Verna Cole of Oakville cheers in the stands at her great-grandsons’ games, avoids medication and still enjoys lunch at Jack in the Box.
You’d never know she’s 100 years old.
Cole celebrated her centennial Aug. 1.
The secret to her flawless aging lies in good family genes, as both of her grandmothers lived well into their 80s.
Even today, Cole maintains a significant amount of independence and continues to baffle health professionals.
“I think I offended my doctor for a long time,” she said. “He was wonderful man. I often went, and I’d feel a certain way. Then the next couple of days I wouldn’t notice what I went there for. Sometimes, I didn’t take it (the medication). I think I insulted him.”
In recent years, Cole gave up driving, but it wasn’t her age that took her off the streets, it was her car.
“I drove until I was 94,” she recalled. “I went out to a lot of bridge clubs and parties with friends. I hated to give it up. I hadn’t had any accidents. But they wouldn’t renew my license because my emissions wouldn’t work in my car.”
However, her lack of wheels doesn’t keep her from being an active member of her family. She has been blessed with two children, five grandchildren and 10 great-grandchildren. Even now, she habitually attends her great-grandchildren’s after-school activities.
“Oh, I love to go,” she said. “It’s a little difficult now. At home I just use my walker, but they have a cart (wheelchair) that they push me in now. It’s wonderful. I love to go to the kids activities. The boys play football and baseball. And the girls, well two of them are dancers.”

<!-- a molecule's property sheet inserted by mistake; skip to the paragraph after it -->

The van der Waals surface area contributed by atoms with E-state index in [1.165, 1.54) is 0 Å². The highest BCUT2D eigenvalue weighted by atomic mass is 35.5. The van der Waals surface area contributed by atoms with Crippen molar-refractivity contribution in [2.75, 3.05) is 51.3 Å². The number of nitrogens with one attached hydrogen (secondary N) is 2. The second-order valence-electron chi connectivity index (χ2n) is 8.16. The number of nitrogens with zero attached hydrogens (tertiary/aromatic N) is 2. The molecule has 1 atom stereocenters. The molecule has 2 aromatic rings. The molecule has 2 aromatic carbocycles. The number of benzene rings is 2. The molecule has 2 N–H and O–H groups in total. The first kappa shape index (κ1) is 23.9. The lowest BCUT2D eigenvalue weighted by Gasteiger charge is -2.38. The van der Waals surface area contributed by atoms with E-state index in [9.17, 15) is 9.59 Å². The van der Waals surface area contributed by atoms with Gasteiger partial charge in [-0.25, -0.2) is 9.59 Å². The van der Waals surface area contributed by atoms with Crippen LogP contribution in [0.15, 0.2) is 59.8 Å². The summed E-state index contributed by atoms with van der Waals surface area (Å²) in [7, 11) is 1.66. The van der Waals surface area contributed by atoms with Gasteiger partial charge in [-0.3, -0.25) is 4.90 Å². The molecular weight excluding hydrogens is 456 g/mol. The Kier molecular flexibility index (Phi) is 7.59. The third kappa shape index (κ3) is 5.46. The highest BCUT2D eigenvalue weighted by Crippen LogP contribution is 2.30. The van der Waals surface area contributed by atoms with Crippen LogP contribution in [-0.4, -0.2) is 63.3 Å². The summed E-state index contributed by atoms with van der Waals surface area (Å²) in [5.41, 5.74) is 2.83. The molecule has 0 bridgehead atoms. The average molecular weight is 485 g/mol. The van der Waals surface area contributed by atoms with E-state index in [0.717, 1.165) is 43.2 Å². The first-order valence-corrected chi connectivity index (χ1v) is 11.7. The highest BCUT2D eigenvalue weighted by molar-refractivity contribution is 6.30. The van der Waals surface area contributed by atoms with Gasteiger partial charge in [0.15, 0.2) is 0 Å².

While her great-grandchildren enjoy the luxuries of after school activities, Cole grew up in a different time. She graduated from Cleveland High School at the age of 14 and spent the next several years of her life working as a stenographer.
“Everyone was struggling, and people were anxious to earn money,” she said. “I went to work before I was 15, and I worked for various companies most of my life.
“What everybody does today on those little machines, I did with shorthand.”
Cole married her late husband, Sidney Cole, during the Depression and continued to work as a stenographer until her first child was born. In later years, the couple developed an interest in travel, and as time passed, they extended their love of it to their family.
Cole’s granddaughters, Sherri Stolle and Debbie Fruekes, have numerous fond memories of the generous family vacations inspired by their grandparents.
“My grandma and grandpa were always very interested in travel,” Stolle said. “They did a lot of traveling through their whole lives, and when we got older they shared that love of travel with us. They took us to St. Thomas, Hawaii and on cruises. Things that most people never get to experience we all got to experience at a young age.”
“Grandma has been a great part of our lives and has shared everything with us,” Fruekes said.
Cole attributes her excellent and full life to the blessing of her wonderful family.
“I had a great husband,” she said. “Great kids, great grandkids and great great-grand-kids — I couldn’t expect more.”
In honor of Cole’s 100 fabulous years, four generations of family and numerous friends gathered at the Sunset Hills Country Club Saturday. Relatives traveled from as far as Ohio, Colorado and Nebraska to attend the event.